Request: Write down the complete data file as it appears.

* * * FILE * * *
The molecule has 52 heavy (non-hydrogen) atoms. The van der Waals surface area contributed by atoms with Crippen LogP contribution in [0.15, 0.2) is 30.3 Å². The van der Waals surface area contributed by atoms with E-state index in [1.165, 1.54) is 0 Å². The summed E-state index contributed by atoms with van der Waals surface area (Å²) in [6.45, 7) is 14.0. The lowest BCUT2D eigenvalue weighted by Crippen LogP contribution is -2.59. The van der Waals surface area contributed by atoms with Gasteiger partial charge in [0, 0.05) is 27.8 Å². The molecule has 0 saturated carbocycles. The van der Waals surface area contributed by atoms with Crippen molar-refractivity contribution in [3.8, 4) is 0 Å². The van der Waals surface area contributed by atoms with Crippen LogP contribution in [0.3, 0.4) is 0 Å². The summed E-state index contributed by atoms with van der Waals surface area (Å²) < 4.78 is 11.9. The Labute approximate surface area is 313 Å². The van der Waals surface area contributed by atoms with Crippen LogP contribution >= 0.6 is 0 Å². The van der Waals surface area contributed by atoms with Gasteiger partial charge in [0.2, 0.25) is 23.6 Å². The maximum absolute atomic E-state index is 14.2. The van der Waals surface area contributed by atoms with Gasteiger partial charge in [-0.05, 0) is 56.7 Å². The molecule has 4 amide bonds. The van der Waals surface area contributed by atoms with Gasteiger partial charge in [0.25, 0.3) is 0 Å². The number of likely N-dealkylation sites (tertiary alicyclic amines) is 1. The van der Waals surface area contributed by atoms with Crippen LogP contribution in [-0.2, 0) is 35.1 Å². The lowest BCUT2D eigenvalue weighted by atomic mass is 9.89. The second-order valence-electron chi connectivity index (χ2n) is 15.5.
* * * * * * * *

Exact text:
The molecule has 52 heavy (non-hydrogen) atoms. The van der Waals surface area contributed by atoms with Crippen LogP contribution in [0.15, 0.2) is 30.3 Å². The van der Waals surface area contributed by atoms with E-state index in [1.165, 1.54) is 0 Å². The summed E-state index contributed by atoms with van der Waals surface area (Å²) in [6.45, 7) is 14.0. The lowest BCUT2D eigenvalue weighted by Crippen LogP contribution is -2.59. The van der Waals surface area contributed by atoms with Gasteiger partial charge in [0, 0.05) is 27.8 Å². The molecule has 0 saturated carbocycles. The van der Waals surface area contributed by atoms with Crippen molar-refractivity contribution in [3.8, 4) is 0 Å². The van der Waals surface area contributed by atoms with Crippen LogP contribution in [0.3, 0.4) is 0 Å². The summed E-state index contributed by atoms with van der Waals surface area (Å²) < 4.78 is 11.9. The Labute approximate surface area is 313 Å². The van der Waals surface area contributed by atoms with Crippen LogP contribution >= 0.6 is 0 Å². The van der Waals surface area contributed by atoms with Gasteiger partial charge in [0.2, 0.25) is 23.6 Å². The maximum absolute atomic E-state index is 14.2. The van der Waals surface area contributed by atoms with Gasteiger partial charge in [-0.05, 0) is 56.7 Å². The molecule has 4 amide bonds. The van der Waals surface area contributed by atoms with Gasteiger partial charge in [0.25, 0.3) is 0 Å². The number of likely N-dealkylation sites (tertiary alicyclic amines) is 1. The van der Waals surface area contributed by atoms with Crippen LogP contribution in [-0.2, 0) is 35.1 Å². The lowest BCUT2D eigenvalue weighted by atomic mass is 9.89. The second-order valence-electron chi connectivity index (χ2n) is 15.5.